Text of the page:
As a first time author, I did a lot of research during the drafting process, so I hope for those looking to write their first picture book they will get even a small idea of what can be involved.
I had always dreamed of being an author, though I never, ever, imagined I would write a children's picture book. But, on one cold winter night when Logan was around 2 years old it was clear to me that his floppy ear was never going to stand up, and along with his very cheeky personality, I had the idea to write a children's book - about him!
If I can leave you with one important message it would be to not rush your drafts. It took over 2 years of research (HINT: Possum Magic author Mem Fox's website was a big help!), drafting, reading and re-reading, story boarding, and making mock books before I had my final copy manuscript. While not every story may take that long, a rushed one won't get you far. Over those 2 years I regularly went into bookshops to take notes on how those published picture books looked, what were the stories about, who were the characters, and how did the author start and end the story. Online I endlessly Googled 'How to write a picture book'. I learnt that a picture book should be a maximum of 500 words (preferably less); I need to engage both the parent and the child; I need to ensure that the words will support engaging illustrations; the story should have a clear beginning, middle and end, and other important must-haves in a picture book.
I wrote many, many, many different versions of the story, and I constantly doubted myself. But in those moments I would look at Logan who was usually peacefully sleeping beside my bed and I would remember that no one else is going to write this story for me, and one day I'd wake up regretting that I never tried.
If the drafting process is as critical as I believe it is, I would say getting feedback is equally as important. Especially from those who don't know you well and can provide more constructive and truthful feedback.
When I had a final copy manuscript worthy of being read by others, I requested the feedback of family, friends and work colleagues who had children. Every bit of feedback whether negative or positive was helpful. But my favourite feedback was from a Grade 4 class. A friend of mine who worked at the school asked the teacher if she would like to read the manuscript to them - It was literally just the story printed on A4 paper. My friend videoed the session and I was able to see and hear the children engaging with my story even better than I expected they would. They laughed when I hoped they would and followed the narrative to a T. I received such positive feedback that I was confident I could start sending my manuscript to publishers. Oh, and the class even drew pictures (above) which I still have!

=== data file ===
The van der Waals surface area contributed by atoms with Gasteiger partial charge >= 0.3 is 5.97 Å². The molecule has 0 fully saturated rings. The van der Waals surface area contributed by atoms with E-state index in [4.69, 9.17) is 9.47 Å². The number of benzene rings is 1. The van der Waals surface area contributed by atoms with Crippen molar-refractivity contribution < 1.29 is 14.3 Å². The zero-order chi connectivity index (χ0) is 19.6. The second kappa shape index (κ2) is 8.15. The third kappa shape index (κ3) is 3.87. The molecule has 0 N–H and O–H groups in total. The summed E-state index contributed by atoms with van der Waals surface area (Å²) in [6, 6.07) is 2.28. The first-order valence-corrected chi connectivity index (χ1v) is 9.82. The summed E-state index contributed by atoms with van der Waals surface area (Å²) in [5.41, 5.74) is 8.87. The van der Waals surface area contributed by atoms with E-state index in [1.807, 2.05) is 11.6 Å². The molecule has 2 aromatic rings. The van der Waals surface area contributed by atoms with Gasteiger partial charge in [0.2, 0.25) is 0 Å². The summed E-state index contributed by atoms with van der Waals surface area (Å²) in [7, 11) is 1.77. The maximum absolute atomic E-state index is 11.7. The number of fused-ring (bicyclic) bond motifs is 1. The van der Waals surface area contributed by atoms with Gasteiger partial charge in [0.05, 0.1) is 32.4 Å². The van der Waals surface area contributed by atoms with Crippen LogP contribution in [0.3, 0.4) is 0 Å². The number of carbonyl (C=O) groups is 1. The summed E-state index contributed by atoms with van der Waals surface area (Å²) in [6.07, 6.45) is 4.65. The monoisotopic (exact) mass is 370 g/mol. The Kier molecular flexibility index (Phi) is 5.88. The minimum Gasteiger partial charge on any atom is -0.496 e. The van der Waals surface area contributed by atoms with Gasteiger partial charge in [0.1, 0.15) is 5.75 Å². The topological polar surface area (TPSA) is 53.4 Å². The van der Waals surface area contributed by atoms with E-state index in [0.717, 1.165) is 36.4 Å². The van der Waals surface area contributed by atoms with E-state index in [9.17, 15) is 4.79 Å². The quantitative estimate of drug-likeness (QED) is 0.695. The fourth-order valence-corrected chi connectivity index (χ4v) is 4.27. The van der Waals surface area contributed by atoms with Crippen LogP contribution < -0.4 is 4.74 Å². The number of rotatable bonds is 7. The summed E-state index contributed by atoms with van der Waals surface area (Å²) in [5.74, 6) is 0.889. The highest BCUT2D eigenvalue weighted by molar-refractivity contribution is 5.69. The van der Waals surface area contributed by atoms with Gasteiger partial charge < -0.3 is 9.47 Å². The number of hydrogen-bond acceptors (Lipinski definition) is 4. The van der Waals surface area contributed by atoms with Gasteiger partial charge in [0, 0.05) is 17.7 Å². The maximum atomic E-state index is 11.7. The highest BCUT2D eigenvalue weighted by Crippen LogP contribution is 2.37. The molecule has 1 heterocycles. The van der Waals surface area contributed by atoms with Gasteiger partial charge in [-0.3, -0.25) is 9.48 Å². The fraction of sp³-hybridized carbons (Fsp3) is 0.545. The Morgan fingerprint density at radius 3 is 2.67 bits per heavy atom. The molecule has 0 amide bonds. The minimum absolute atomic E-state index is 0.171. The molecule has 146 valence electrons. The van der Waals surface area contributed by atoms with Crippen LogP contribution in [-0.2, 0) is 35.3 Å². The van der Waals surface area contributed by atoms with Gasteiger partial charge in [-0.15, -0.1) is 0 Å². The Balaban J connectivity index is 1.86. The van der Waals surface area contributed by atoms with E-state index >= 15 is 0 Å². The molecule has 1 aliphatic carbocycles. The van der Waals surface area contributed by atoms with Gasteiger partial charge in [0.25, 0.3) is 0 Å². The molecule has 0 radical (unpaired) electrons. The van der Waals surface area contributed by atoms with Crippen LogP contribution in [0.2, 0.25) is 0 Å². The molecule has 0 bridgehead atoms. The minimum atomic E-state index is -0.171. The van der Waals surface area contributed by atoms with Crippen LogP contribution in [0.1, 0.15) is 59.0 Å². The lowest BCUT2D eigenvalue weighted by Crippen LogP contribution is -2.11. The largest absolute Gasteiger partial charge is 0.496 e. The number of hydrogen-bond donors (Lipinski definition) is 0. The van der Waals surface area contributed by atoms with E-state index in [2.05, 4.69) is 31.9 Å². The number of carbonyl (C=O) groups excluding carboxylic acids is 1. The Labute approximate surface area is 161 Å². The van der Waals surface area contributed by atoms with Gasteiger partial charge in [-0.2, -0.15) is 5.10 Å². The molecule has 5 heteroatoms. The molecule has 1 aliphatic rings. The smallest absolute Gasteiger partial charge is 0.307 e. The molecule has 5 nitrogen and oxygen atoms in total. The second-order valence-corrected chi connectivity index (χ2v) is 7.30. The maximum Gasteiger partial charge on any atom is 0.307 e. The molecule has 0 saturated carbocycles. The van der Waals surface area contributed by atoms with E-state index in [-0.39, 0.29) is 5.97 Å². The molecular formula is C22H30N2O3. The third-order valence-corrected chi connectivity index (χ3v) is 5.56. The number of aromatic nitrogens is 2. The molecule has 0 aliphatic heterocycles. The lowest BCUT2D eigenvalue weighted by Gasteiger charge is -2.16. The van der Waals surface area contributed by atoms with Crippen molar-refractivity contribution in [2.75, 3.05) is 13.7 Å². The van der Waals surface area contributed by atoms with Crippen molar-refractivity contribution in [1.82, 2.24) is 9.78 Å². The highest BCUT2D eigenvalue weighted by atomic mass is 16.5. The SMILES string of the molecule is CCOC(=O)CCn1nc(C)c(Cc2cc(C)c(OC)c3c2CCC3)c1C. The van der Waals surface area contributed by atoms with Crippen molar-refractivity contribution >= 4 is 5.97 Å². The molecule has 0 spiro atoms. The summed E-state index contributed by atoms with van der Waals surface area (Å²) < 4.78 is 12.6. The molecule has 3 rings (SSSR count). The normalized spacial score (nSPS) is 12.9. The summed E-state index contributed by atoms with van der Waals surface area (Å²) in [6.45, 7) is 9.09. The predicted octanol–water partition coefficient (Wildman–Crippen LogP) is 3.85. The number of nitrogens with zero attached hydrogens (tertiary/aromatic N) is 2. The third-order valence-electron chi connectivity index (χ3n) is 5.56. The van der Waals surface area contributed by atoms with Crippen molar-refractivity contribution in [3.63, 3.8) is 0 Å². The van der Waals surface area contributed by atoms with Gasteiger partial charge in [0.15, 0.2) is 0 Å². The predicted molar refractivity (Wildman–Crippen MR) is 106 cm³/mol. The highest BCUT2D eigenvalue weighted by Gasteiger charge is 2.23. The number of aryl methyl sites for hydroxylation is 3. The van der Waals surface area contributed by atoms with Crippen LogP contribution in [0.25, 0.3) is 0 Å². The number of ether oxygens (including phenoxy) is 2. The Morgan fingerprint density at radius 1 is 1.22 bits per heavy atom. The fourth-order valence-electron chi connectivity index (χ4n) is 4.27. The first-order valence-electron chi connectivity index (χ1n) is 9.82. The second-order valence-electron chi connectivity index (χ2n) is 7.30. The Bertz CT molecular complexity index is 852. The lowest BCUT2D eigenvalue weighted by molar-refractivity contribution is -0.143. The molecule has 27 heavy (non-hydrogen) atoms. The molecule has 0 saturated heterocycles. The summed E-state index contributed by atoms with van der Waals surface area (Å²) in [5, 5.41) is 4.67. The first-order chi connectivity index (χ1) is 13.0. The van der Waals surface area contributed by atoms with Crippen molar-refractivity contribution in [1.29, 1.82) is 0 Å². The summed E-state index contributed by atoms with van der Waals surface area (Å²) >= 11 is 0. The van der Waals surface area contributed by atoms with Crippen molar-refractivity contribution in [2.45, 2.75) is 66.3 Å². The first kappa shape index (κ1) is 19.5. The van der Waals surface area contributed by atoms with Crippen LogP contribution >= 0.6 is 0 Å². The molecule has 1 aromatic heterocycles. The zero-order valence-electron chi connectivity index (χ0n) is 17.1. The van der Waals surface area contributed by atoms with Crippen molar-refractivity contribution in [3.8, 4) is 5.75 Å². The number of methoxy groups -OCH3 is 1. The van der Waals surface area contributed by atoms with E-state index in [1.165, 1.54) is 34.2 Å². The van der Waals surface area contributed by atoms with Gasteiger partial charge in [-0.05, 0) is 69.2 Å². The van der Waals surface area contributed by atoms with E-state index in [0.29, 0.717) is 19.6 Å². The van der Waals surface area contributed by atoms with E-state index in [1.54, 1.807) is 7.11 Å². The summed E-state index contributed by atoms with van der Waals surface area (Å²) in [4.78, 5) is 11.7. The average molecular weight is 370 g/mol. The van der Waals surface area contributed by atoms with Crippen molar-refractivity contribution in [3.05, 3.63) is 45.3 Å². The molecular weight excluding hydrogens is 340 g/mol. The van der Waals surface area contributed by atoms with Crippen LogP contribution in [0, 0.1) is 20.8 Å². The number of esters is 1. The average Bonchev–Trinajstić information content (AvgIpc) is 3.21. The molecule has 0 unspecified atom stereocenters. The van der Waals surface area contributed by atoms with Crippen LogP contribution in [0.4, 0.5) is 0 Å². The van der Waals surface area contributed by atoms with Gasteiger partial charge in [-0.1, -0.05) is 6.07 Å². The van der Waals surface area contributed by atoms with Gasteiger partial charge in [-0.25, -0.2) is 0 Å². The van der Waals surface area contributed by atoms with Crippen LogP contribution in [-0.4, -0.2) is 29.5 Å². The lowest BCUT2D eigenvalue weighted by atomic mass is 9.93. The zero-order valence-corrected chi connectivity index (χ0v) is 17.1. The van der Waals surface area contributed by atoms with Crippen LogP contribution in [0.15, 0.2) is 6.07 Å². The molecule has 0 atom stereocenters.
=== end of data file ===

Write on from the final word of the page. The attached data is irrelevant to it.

Like any new venture being undertaken, research is important (I believe I made that clear in the drafting stage). Not only did I Google publishers, I also regularly went into bookshops to look at the picture books that were stocked so I could note down the publishers and enquire about sending my manuscript to them. I had sent my manuscript to many publishers both in Australia and overseas and I didn't hear back from any, which is really common (so don't give up!). It took almost a year before I was contacted by a publisher and even then it was a one in a million chance. One of the publishers I sent my manuscript to was New Frontier. They didn't accept it, but they gave it to Little Steps (their sister house) who then contacted me to join them, and I accepted. Although New Frontier didn't accept it, the fact that they took the time to read the manuscript and pass it on is more than most publishers do - ever heard of a slush pile? That's where most manuscripts go to die without even being given one look at!
Little Steps is a partner-publishing print house which means I paid a fee for their publishing services - head to their website to find out more about what is involved - https://www.littlesteps.com.au/
Because I paid a fee for Little Steps to publish my book I was actually able to choose my own illustrator. But I didn't anticipate that finding an illustrator would be almost as difficult as finding the publisher! I said the drafting process should not be rushed, and if you are able to choose your own illustrator you should not rush that either. The power of the pictures in a picture book should never be underestimated.
It took almost 3 months before I found Katrina Fisher (www.katrinafisherillustration.com). Her traditional illustrating style of using watercolour was exactly what I had been looking for (and not easy to find). I get countless compliments on her work. The Perfect Puppy was actually her first time illustrating a published book!
The entire illustrating process ran over 4 months and involved rough sketches, black and white drafts, final rough drafts, and final colour illustrations. See some below!
From signing with Little Steps to getting the published book in my hands took over a year. It was exactly how I had always imagined it would be and I am so happy that I never gave up on my idea - the idea I had one cold winter's night at home when I looked at Logan and felt inspired.
Since then, I've hosted two book launches, sold the book at local markets, had it distributed to major booksellers such as Dymocks, Angus Robertson, QBD Books and Booktopia, been in the local paper, and had it read by The Duchess of York, Sarah Ferguson on her Youtube page "Storytime With Fergie and Friends".
The Perfect Puppy is based on my real floppy eared German Shepherd dog, Logan, but what is fact and what is fiction? Find out how I merged fact and fiction to write an engaging children's story.